Eighty-eight year old Beth, widowed for twenty years after a forty-eight year marriage confirmed the value her contemporaries placed upon unfettered independence and freedom. From the vantage point of her own ten year experience, she noted a key advantage enjoyed by the participants engaged in committed but living apart alliances. She wrote:
“The fact that he’s not here everyday I still have a life of my own and freedom to do my own thing.”
My respondents also cited the advantages of relationships undertaken without legal ties. They perceived that freely chosen, but not legally binding private pledges, whether spoken or implied, imposed no obligation or sense of indebtedness upon either partner from entities outside themselves. Therefore, they could freely exchange love, companionship and intimacy without the need to surrender or compromise the freedom of either partner. Such unfettered freedom allows the partners in such relationships to participate in a completely voluntary choice.
Another anonymous seventy-five year old widow, married thirty-four years, widowed nineteen and sharing her life in a seventeen-year ongoing, dual-dwelling relationship, acknowledged that her lifestyle choice accorded her the power to exercise her unrestricted freedom of choice. In her words:
“It’s a choice unencumbered by the wishes of one’s parents or friends, a choice made entirely by the widow to enhance the ‘Golden Years’. Let’s face it,” she emphasized, “it’s a lot more fun to share that pot of coffee in the morning and the sunset in the evening.”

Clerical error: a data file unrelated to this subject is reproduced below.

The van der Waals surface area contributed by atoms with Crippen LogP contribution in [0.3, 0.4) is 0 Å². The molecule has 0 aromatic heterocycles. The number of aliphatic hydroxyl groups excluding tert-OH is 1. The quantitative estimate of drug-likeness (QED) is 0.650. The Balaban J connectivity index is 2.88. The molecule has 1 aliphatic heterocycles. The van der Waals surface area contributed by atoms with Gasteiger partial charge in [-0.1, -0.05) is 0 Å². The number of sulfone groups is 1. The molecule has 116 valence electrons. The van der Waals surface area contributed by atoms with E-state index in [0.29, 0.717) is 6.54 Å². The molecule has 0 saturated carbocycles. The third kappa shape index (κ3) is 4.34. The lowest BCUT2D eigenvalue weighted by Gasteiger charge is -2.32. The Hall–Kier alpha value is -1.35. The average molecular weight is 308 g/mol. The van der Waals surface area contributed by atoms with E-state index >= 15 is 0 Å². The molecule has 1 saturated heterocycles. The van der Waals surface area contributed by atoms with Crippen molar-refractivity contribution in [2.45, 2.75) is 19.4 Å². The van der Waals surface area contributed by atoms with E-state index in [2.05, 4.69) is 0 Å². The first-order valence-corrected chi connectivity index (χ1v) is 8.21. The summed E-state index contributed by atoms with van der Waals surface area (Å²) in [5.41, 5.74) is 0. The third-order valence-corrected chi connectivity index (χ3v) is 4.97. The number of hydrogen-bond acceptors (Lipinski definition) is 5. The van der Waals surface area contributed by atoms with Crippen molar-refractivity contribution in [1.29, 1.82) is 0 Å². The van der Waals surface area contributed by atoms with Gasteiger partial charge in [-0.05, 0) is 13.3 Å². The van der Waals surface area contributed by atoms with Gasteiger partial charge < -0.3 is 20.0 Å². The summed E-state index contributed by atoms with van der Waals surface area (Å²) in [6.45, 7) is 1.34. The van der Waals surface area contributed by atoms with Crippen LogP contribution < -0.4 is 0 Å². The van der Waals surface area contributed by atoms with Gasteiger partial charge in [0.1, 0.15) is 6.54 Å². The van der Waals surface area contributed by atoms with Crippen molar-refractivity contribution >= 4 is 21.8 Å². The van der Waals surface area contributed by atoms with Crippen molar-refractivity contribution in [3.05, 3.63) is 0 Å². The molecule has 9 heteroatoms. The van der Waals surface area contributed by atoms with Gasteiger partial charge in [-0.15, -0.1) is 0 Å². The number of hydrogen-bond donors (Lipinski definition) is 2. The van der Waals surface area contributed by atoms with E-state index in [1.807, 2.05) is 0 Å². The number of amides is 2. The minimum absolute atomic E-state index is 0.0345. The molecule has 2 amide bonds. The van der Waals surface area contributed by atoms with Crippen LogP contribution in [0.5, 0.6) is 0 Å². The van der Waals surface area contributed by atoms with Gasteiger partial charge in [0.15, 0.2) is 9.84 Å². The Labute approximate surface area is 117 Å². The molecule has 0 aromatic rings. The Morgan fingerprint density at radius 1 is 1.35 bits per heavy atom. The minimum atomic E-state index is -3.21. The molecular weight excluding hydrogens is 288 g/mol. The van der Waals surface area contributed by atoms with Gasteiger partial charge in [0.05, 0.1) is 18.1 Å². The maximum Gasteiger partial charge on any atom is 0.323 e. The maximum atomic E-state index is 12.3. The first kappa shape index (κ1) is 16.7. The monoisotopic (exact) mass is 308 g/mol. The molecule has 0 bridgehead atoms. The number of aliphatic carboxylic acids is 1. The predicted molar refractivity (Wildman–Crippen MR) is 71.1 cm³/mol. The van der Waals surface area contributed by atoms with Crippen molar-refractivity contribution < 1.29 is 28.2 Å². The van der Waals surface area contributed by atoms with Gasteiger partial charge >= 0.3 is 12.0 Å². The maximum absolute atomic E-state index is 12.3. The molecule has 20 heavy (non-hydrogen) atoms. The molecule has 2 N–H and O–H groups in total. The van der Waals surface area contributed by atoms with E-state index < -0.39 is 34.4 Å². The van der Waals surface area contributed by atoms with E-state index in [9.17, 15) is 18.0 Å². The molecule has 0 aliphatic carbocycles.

Still, assuming personal responsibility for making such a choice, if made with less than a clear conscience, can prove burdensome to either partner if they cannot manage to modify their moral code or their lifestyle choice to coincide with each other.
Kathy, the lone Catholic among my interviewees, readily admitted the lack of a resolution to such a conflict had come at a cost to her peace of mind. She explained:
“I have not changed my lifestyle, [to conform to my religious principles] thus the guilt [I feel because] of not being married and being Catholic.”
Nevertheless, despite her discomfort, she did not allow her personal struggle with her conscience to inhibit her choice of lifestyle. She expressed no intention to withdraw from the relationship because of it.
Marian, eighty-nine and widowed twenty-three years, outlived both her husband of forty-eight years and her companion of eight years. She chose to measure the morality of her choice against present day social realities. She pensively stated:
“I suppose there are some risks [to defying conventional rules] but I didn’t feel them. This is a different day and age and I think people look at situations differently than in decades past.”
Her generational sister, eighty-eight year old Beth, echoed her sentiments when she wrote: “I think times have changed so much that most people do not find non-marital committed relationships immoral or even unconventional.”